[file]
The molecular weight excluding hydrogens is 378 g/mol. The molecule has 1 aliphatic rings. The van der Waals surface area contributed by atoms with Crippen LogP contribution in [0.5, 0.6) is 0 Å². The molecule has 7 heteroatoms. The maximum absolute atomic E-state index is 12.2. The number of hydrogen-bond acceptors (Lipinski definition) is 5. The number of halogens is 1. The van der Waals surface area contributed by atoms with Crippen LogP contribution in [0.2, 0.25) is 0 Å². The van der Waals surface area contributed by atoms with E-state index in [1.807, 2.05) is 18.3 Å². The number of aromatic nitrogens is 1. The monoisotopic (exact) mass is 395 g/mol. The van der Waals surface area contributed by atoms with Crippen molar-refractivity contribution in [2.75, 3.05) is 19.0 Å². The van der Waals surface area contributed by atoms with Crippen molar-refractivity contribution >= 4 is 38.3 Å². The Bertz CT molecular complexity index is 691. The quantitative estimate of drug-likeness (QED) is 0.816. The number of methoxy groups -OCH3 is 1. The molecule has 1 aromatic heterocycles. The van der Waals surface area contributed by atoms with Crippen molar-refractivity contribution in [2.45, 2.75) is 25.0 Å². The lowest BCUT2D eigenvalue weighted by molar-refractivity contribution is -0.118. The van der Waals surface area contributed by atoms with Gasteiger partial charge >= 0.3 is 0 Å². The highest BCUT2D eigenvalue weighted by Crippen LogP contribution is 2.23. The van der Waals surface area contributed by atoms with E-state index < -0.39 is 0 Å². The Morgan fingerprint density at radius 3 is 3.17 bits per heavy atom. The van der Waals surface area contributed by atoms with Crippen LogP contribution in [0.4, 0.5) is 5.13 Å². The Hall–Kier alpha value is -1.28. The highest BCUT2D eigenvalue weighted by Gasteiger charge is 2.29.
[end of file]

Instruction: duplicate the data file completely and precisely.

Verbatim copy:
The molecular weight excluding hydrogens is 378 g/mol. The molecule has 1 aliphatic rings. The van der Waals surface area contributed by atoms with Crippen LogP contribution in [0.5, 0.6) is 0 Å². The molecule has 7 heteroatoms. The maximum absolute atomic E-state index is 12.2. The number of hydrogen-bond acceptors (Lipinski definition) is 5. The number of halogens is 1. The van der Waals surface area contributed by atoms with Crippen LogP contribution in [0.2, 0.25) is 0 Å². The van der Waals surface area contributed by atoms with E-state index in [1.807, 2.05) is 18.3 Å². The number of aromatic nitrogens is 1. The monoisotopic (exact) mass is 395 g/mol. The van der Waals surface area contributed by atoms with Crippen molar-refractivity contribution in [2.75, 3.05) is 19.0 Å². The van der Waals surface area contributed by atoms with Crippen molar-refractivity contribution >= 4 is 38.3 Å². The Bertz CT molecular complexity index is 691. The quantitative estimate of drug-likeness (QED) is 0.816. The number of methoxy groups -OCH3 is 1. The molecule has 1 aromatic heterocycles. The van der Waals surface area contributed by atoms with Crippen molar-refractivity contribution in [2.45, 2.75) is 25.0 Å². The lowest BCUT2D eigenvalue weighted by molar-refractivity contribution is -0.118. The van der Waals surface area contributed by atoms with Gasteiger partial charge >= 0.3 is 0 Å². The highest BCUT2D eigenvalue weighted by Crippen LogP contribution is 2.23. The van der Waals surface area contributed by atoms with E-state index < -0.39 is 0 Å². The Morgan fingerprint density at radius 3 is 3.17 bits per heavy atom. The van der Waals surface area contributed by atoms with Crippen LogP contribution in [0.4, 0.5) is 5.13 Å². The Hall–Kier alpha value is -1.28. The highest BCUT2D eigenvalue weighted by Gasteiger charge is 2.29.